Vox’s home for compelling, provocative narrative essays.
The year of speculation around Amazon’s HQ2 landing pad felt like nothing so much as a prolonged anxiety attack. Attracting corporations has generally been viewed as economic development, but Amazon, now valued at $1 trillion, feels bigger than Bell Labs, Under Armour, Twitter, or any given sports stadium.
As of last week, Amazon has picked two new homes, each of which offered incentives and subsidies. Northern Virginia and New York City offered workforce cash grants of $22,000 per job and $48,000 per new job, respectively. New York is kicking in nearly three times what Virginia offered. Both probably overpaid, given that they are already rich in the “access to tech talent” that Amazon stressed as paramount for its next location. And the loosely connected environs of Crystal City, Pentagon City, and Potomac Yards have been renamed, per northern Virginia’s response to Amazon’s request for proposals, as the agglomerated “National Landing.”
Amazon is bigger, both as balance sheets go and in how it feels. The fracas around the HQ2 search has been a concentrated version of what sociologist Harvey Molotch, in 1976, termed the “growth machine”: the willingness of cities to prioritize economic development and corporate attraction. The underlying logic, which is not necessarily flawed, is that in order to provide public services, there must be a base to be taxed. And economic development is, fundamentally, better than decline, which results in a scarcity of resources most likely to hurt vulnerable and underresourced people.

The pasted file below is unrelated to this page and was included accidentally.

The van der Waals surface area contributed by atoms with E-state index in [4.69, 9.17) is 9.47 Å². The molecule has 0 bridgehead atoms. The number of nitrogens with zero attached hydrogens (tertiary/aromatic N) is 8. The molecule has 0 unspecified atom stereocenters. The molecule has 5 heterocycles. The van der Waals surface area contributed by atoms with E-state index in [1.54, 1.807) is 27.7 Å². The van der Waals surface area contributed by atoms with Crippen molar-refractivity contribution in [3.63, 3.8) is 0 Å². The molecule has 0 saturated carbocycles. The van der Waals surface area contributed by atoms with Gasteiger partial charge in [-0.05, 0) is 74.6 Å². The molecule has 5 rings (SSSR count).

Ergo, a city needs people who make lots of money to live in it, so that they can, ideally, kick in to the public infrastructure. But there’s always been tension between what Molotch describes as “politically mobilized local elites” — elected officials, private sector higher-ups, chambers of commerce — and the proletariat; the former is likely to handily benefit from growth, whatever it may be, while the latter often feels that its well-being and way of life is perhaps expendable.